Palestinians have condemned the attendance of two United States officials at the inauguration of a tunnel at a contested archaeological site in occupied East Jerusalem that was organised by an Israeli settler-linked group.
White House adviser Jason Greenblatt and Ambassador to Israel David Friedman took part in Sunday’s event, which marked the completion of the project next to the Old City in the neighbourhood of Silwan, according to the group, the City of David Foundation.
In a statement, the Palestinian Foreign Ministry said it viewed “the American attendance and celebration of the Judaisation activities in occupied East Jerusalem as hostile acts against the Palestinians”.
“The administration of President Donald Trump proves day by day its … unlimited affiliation to the colonial settlement project led by the extremist right in the state of the occupation (Israel),” it said.
Israel occupied East Jerusalem in the 1967 war and later annexed it in a move never recognised by the international community. It sees the entire city as its capital, while the Palestinians see the eastern sector as the capital of their future state.
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US President Donald Trump in 2017 broke with decades of US policy by recognising Jerusalem as Israel’s capital and later moving its capital there from Tel Aviv.
The White House, which has also cut hundreds of millions of dollars in Palestinian aid, organised last week an economic conference in Bahrain meant to kickstart a long-awaited Middle East peace effort – but the Palestinians boycotted it.
Friedman has been a supporter of Israeli settlements, which are considered illegal under international law, and Greenblatt last week said he preferred to call them “neighbourhoods and cities”.
‘Path of Pilgrims’
Called the “Path of Pilgrims”, the tunnel was excavated during the last six years by the Israel Antiquities Authority. It was found in 2004 during repairs after a sewage pipe burst in the middle of the Silwan neighbourhood.
The City of David Foundation says the tunnel served as a pilgrimage route to the second Jewish temple in Jerusalem some 2,000 years ago.
Greenblatt dismissed accusations that the US officials’ attendance at the event was further acknowledgement of Israeli sovereignty over occupied East Jerusalem.
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The Palestinian Authority “claims our attendance at this historic event supports ‘Judaisation’ of Jerusalem/is an act of hostility vs. Palestinians. Ludicrous,” he wrote on Twitter.
“We can’t ‘Judaise’ what history/archaeology show. We can acknowledge it you can stop pretending it isn’t true! Peace can only be built on truth.”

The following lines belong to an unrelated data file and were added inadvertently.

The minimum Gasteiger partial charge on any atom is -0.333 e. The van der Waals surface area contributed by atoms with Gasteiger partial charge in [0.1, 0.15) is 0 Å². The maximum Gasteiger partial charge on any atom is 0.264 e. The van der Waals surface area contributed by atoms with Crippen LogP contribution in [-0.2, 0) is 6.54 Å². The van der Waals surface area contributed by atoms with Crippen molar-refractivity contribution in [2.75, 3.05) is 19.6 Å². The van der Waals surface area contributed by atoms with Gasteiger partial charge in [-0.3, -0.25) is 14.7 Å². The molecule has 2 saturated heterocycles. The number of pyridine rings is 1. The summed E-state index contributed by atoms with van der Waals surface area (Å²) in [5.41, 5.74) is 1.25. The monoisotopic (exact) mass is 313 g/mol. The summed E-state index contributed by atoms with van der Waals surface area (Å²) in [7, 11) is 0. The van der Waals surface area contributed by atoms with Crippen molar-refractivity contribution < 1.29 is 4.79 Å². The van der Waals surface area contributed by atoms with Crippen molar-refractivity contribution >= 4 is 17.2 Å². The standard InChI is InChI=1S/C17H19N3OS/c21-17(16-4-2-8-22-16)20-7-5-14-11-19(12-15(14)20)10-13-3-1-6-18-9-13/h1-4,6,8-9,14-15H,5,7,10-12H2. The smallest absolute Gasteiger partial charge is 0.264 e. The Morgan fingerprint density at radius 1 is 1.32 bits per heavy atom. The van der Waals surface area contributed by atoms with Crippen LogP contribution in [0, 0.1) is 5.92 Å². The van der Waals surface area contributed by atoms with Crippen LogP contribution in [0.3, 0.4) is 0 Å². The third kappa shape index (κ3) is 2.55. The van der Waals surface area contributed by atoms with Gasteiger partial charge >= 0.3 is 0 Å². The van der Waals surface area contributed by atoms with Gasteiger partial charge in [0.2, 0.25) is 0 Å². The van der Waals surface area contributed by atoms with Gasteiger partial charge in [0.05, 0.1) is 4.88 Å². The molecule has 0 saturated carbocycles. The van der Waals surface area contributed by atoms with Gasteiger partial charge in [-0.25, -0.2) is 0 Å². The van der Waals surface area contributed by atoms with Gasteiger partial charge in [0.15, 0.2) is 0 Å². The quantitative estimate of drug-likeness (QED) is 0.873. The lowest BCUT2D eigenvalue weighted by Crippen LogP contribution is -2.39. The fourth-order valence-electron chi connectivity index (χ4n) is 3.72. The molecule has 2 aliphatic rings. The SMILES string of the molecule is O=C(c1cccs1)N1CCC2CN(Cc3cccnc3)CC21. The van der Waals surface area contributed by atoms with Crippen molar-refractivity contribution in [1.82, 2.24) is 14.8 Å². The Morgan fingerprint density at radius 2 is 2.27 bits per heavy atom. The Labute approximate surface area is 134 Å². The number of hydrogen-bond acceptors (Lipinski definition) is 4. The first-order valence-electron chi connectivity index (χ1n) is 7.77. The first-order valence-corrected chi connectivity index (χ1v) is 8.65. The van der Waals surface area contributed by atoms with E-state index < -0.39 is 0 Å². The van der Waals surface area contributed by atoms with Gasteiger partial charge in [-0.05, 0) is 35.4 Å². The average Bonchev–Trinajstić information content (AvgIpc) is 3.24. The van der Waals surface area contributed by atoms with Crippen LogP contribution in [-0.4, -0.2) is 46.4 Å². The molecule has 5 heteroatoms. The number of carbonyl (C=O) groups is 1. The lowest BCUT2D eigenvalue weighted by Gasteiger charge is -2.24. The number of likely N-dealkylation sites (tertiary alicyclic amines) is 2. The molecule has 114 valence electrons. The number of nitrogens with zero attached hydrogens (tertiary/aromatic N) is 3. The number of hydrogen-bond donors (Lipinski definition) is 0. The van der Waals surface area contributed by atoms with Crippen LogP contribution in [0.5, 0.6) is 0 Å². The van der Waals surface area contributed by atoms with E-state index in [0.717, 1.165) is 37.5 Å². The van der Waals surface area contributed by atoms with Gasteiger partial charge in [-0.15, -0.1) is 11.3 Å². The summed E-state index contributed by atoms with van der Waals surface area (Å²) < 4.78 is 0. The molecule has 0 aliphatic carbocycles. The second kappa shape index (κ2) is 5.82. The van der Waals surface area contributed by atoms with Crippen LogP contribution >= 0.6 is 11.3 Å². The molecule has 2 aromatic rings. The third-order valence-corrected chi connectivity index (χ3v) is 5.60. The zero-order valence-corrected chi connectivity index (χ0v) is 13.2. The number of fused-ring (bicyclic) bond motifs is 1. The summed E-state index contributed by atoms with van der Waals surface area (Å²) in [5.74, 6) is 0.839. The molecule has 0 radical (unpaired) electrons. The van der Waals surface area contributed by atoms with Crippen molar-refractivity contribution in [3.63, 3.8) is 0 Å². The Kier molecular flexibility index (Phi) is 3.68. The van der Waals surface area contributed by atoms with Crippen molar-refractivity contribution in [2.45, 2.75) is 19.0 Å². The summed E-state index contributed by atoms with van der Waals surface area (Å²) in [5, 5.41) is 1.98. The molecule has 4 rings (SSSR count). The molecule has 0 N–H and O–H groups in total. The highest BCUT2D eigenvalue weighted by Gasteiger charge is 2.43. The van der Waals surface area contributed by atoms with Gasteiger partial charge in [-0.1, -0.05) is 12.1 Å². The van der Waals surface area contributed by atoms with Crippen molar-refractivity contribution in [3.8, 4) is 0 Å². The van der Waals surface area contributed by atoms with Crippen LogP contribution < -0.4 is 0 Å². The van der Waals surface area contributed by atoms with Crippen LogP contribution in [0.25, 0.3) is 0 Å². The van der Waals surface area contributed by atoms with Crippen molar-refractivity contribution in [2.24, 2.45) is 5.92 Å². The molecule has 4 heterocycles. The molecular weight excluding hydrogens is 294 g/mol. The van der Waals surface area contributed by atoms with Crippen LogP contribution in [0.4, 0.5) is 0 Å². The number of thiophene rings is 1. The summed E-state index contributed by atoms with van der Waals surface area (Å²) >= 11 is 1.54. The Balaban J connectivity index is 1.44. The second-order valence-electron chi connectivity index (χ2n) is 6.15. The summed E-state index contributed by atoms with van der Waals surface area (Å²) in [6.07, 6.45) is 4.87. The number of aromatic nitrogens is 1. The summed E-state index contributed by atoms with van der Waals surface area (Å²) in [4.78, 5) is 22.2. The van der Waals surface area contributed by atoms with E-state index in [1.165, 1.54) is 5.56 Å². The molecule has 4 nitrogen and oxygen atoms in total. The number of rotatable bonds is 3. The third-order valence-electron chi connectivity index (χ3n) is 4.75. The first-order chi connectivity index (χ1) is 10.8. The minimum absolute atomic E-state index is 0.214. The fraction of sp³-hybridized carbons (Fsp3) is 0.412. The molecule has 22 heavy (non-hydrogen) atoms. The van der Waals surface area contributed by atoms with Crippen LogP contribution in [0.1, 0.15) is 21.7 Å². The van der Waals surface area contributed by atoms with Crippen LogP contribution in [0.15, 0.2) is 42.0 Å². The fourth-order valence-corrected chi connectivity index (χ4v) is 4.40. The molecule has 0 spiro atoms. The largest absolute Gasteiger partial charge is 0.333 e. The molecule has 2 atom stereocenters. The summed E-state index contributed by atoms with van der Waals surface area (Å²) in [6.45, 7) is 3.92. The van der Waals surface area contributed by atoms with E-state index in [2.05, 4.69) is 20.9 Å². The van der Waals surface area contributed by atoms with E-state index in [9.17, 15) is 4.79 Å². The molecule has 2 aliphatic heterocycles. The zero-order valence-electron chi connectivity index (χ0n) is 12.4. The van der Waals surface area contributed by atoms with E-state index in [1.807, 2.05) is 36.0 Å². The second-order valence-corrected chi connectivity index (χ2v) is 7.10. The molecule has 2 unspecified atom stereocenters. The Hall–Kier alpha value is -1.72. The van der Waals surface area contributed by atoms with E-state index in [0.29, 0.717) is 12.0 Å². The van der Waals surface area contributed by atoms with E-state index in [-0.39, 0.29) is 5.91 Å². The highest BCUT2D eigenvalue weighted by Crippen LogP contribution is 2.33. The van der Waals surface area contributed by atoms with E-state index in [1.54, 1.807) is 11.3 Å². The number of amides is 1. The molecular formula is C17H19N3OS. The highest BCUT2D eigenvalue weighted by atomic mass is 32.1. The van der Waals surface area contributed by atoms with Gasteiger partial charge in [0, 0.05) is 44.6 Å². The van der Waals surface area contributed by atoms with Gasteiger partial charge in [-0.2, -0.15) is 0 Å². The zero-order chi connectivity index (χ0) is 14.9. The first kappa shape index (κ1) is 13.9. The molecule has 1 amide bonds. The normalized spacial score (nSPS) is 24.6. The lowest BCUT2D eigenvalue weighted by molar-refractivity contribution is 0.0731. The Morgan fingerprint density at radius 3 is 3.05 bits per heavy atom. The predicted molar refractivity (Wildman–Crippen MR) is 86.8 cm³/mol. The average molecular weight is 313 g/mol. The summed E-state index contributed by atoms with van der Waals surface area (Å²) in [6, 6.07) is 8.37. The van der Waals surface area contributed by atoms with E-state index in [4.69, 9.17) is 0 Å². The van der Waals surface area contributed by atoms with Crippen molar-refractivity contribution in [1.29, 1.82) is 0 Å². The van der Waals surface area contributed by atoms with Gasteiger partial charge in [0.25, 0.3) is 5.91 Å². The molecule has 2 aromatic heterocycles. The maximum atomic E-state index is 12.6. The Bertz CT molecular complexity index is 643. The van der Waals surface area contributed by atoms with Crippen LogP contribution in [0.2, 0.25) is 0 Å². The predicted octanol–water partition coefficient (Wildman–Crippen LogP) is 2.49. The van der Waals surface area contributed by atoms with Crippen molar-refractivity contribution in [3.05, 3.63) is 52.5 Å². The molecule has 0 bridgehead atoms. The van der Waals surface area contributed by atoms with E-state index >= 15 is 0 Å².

Friedman said at the ceremony that the excavation project uncovered “the truth, whether you believe or not … the truth is the only foundation upon which peace will come to this area”.
After his speech, Friedman, along with Greenblatt, Prime Minister Benjamin Netanyahu‘s wife, Sara, and donors to the project, wielded hammers to break through a wall and open the subterranean path to the holy site revered by Jews as the Temple Mount and by Muslims as the al-Aqsa compound.
In its statement, the Palestinian foreign ministry condemned “in the strongest terms the colonialist plans to replace the existing reality in occupied Jerusalem and the environs of the Old City”.
Erasing line between East and West
Al Jazeera’s Bernard Smith said this was the first time the US had sent its representatives to East Jerusalem, “recognising that all of Jerusalem is the capital of Israel”.
“[With] the Americans, walking into East Jerusalem, they’re erasing the difference between East Jerusalem and West Jerusalem. The Palestinians say it’s all part of an Israeli plan to try to erase their heritage, their history on this land,” said Smith, reporting from East Jerusalem.
“Palestinians say Israel is trying to make this city more important for one group than for others.”
The project’s parent group, Elad, helps settle Jewish families in Palestinian neighbourhoods, raising suspicions that its tourism projects have a deeper agenda of erasing the lines between East and West Jerusalem.
Observers said the presence of Friedman and Greenblatt was likely to deepen suspicions that the US supported “Judaising” East Jerusalem.
“We are in a time that Israel feels very, very free to advance its strategic aims in East Jerusalem,” said Aviv Tatarsky, a researcher at Ir Amim, an advocacy group that pushes for equality between Palestinian and Jewish residents of the city.
Emek Shaveh, an Israeli group that opposes the “politicisation” of archaeology, also condemned the US presence, calling it “a political act which is the closest the US will have come to recognising Israeli sovereignty over the Old City basin of Jerusalem”.
Critics have accused operators of the sites of pushing a nationalistic agenda at the expense of Palestinian residents.